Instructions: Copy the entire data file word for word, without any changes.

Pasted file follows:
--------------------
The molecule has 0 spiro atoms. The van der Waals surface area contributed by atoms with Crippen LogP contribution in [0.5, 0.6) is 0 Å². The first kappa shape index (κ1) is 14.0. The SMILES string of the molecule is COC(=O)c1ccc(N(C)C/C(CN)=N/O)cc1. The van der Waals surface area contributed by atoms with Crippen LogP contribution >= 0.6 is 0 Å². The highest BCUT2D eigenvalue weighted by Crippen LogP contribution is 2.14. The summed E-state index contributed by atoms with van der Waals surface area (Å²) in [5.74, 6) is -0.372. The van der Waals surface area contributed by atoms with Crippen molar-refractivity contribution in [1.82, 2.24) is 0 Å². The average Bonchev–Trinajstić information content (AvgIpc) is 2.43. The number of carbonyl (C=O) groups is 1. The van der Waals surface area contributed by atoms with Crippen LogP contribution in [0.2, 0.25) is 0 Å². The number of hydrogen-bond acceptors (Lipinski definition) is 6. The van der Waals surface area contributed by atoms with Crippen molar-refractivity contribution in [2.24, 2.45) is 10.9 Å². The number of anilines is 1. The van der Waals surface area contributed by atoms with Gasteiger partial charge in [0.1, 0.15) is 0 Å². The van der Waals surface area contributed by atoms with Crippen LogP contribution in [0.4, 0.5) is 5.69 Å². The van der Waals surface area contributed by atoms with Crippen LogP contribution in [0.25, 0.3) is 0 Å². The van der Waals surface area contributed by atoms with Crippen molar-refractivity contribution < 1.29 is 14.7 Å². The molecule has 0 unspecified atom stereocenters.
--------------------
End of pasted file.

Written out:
The molecule has 0 spiro atoms. The van der Waals surface area contributed by atoms with Crippen LogP contribution in [0.5, 0.6) is 0 Å². The first kappa shape index (κ1) is 14.0. The SMILES string of the molecule is COC(=O)c1ccc(N(C)C/C(CN)=N/O)cc1. The van der Waals surface area contributed by atoms with Crippen LogP contribution >= 0.6 is 0 Å². The highest BCUT2D eigenvalue weighted by Crippen LogP contribution is 2.14. The summed E-state index contributed by atoms with van der Waals surface area (Å²) in [5.74, 6) is -0.372. The van der Waals surface area contributed by atoms with Crippen molar-refractivity contribution in [1.82, 2.24) is 0 Å². The average Bonchev–Trinajstić information content (AvgIpc) is 2.43. The number of carbonyl (C=O) groups is 1. The van der Waals surface area contributed by atoms with Crippen LogP contribution in [0.2, 0.25) is 0 Å². The number of hydrogen-bond acceptors (Lipinski definition) is 6. The van der Waals surface area contributed by atoms with Crippen molar-refractivity contribution in [2.24, 2.45) is 10.9 Å². The number of anilines is 1. The van der Waals surface area contributed by atoms with Gasteiger partial charge in [0.1, 0.15) is 0 Å². The van der Waals surface area contributed by atoms with Crippen LogP contribution in [0.4, 0.5) is 5.69 Å². The van der Waals surface area contributed by atoms with Crippen LogP contribution in [0.25, 0.3) is 0 Å². The van der Waals surface area contributed by atoms with Crippen molar-refractivity contribution < 1.29 is 14.7 Å². The molecule has 0 unspecified atom stereocenters.